“For me, medicine covers not only science, but also art of healing. Only both together emerge good medicine. Unfortunately, conventional doctors often lack the art. And alternative medicine often lacks science. Both of these are bad, because none of them is optimal for the patient”. (Prof. Edzard Ernst)
Many homeopaths argue that homeopathy and medicine should be combined in a meaningful way, that they should work hand in hand and that they complement each other well. Many patients also wish that homeopathy and “orthodox medicine” would finally bury the hatchet and that both together would take care of them.
Even a former President of the German Medical Council said as late as the 1990s that the best of “two worlds” had to be combined, that we needed “pluralism in medicine” and that, especially for the evaluation of homeopathy, science was “not yet far enough” – until that would be the case, tolerance had to be exercised. Often it sounds as if there are two opinions: Some people have experienced the miracles of homeopathy first-hand and therefore have no doubts about its success and effectiveness, while others lack this experience yet and are therefore opposed to it. Against this background, it is not easy to understand that the question “Does homeopathy work or doesn’t it work?” has long been answered and that today it really can no longer be a question of combining homeopathy and medicine in the sense of bringing “opinions” closer together.
Of course, homeopathy has an effect, and critics do not doubt this either. However, and this is crucial, there is no effect that is specifically and causally determined by the contents of the globules, by the drug picture and the vital life force. There are psychological moments at work, there is the effect of time, which is known to heal many things, there are happy coincidences and there are effects which can contribute to a healing through the belief and hope of an efficacy (placebo and context effects). Suggestions and autosuggestions occur at the therapist and at the patient. Sometimes even both are combined in personal union when one treats oneself homeopathically. It is much more complex to unravel all this than to say: “I just made the experience that it was better after the globules. So homeopathy must work. Period!”.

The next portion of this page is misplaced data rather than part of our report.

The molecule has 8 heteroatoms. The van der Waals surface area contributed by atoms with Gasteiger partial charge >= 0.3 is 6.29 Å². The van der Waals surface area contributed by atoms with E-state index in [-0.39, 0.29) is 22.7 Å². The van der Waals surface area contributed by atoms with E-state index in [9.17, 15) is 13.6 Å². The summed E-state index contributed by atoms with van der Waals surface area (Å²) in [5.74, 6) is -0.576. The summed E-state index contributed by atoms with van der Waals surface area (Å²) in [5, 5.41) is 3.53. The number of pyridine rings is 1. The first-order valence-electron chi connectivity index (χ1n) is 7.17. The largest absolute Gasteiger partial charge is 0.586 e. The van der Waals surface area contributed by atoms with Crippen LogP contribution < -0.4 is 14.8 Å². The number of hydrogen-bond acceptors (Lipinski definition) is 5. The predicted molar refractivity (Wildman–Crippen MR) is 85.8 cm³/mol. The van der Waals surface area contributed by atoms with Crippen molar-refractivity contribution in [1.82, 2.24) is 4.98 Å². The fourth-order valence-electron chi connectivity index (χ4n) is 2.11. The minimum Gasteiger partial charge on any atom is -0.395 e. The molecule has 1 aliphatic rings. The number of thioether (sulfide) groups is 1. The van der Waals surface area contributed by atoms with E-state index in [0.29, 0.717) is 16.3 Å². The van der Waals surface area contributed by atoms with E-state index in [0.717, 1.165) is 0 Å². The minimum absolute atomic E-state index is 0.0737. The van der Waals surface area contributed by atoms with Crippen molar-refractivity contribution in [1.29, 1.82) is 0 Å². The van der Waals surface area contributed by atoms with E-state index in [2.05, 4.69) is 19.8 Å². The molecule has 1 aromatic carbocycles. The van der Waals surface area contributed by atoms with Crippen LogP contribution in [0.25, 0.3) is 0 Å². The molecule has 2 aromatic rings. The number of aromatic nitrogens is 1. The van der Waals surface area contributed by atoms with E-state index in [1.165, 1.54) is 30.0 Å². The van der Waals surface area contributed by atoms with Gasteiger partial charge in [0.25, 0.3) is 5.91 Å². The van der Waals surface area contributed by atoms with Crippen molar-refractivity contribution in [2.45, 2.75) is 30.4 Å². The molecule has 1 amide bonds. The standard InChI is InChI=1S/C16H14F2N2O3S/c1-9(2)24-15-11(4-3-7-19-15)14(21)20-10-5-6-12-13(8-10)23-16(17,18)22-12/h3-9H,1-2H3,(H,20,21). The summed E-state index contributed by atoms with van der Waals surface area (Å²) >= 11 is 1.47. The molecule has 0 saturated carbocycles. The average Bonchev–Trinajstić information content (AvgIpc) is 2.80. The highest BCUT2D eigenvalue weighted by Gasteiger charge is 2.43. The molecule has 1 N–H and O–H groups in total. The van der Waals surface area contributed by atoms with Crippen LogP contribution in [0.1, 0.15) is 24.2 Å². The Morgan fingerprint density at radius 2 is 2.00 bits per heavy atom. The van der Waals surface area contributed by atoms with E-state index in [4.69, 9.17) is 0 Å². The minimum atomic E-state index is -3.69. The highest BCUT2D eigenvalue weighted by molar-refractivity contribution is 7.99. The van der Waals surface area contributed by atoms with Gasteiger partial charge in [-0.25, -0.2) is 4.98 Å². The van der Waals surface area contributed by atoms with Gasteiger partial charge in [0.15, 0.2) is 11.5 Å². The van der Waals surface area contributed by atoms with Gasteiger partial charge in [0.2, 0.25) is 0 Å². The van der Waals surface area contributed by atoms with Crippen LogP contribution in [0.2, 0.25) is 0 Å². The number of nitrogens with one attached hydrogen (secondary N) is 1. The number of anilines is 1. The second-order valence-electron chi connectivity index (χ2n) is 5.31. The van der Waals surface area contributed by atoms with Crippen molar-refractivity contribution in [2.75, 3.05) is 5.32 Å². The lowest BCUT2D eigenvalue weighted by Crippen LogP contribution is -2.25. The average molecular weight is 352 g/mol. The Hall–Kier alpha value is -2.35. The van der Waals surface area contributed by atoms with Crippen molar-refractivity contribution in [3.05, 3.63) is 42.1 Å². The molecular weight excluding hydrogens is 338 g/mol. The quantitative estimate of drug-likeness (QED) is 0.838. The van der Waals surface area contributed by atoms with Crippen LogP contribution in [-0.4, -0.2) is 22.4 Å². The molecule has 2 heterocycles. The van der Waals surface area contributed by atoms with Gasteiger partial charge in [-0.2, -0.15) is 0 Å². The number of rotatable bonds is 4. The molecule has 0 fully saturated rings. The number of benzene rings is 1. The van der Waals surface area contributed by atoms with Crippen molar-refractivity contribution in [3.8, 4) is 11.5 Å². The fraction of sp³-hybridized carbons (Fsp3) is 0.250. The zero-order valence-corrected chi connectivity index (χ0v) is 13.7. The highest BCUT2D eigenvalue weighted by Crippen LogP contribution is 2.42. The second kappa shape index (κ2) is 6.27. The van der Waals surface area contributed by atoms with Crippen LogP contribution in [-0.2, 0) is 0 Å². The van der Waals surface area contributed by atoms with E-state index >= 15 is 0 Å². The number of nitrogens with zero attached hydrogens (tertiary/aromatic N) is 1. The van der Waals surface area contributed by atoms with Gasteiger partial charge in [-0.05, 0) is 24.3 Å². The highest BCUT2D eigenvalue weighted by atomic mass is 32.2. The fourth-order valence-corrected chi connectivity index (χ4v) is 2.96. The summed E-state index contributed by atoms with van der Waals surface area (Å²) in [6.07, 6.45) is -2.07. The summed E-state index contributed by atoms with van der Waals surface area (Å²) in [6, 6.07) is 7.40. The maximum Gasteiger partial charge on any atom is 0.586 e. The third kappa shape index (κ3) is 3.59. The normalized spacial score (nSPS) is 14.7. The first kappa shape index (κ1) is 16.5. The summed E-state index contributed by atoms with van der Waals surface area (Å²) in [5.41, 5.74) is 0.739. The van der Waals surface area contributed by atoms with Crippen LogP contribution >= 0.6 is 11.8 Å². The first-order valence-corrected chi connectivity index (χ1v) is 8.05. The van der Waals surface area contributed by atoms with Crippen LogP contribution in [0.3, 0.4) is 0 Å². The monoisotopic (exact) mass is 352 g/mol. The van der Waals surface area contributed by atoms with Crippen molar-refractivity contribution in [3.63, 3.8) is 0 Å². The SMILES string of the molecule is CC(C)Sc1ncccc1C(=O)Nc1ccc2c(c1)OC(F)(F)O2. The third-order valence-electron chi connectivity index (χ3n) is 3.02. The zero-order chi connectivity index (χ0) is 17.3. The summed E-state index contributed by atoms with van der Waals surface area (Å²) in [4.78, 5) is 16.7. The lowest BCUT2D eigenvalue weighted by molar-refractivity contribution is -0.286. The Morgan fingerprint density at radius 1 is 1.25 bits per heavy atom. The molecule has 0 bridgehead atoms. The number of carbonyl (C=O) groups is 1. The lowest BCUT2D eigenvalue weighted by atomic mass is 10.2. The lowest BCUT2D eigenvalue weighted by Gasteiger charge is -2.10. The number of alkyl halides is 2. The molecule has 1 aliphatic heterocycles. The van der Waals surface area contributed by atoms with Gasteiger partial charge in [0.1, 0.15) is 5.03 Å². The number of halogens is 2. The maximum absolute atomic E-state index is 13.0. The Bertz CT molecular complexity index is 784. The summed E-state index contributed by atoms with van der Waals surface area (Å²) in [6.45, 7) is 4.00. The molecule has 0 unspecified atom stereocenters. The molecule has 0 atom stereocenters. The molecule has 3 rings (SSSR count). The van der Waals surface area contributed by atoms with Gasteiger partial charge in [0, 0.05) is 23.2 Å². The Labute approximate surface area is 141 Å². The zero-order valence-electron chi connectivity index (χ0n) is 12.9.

And while homeopaths like to accuse critics and scientists of not wanting to deal with “the facts” because one ” sees” that homeopathy works, they should search their own conscience. Critics grant that homeopathy has effects and they can explain it conclusively and adequately with the knowledge available today in psychology, cognitive psychology and modern placebo research. In 200 years of homeopathic history, homeopaths have not been able to do this – and have not even tried. Since Hahnemann’s time until today, homeopaths simply claim that it must be due to something else that has not yet been found (“energy”, “information”, “water memory”). In doing so, they overlook the fact that such things cannot be found. Not even in the future. Why? See for example here and here. Critics do admit that homeopathy does have an effect and can explain it conclusively and adequately with the knowledge available today in psychology, cognitive psychology and modern placebo research. In 200 years of homeopathic history, homeopaths have not been able to do this – and have not even tried. Since Hahnemann’s time until today, homeopaths simply claim that it must be due to something else that has not yet been found (“energy”, “information”, “water memory”). In doing so, they overlook the fact that such things cannot be found. Not even in the future. Why? See for example here and here.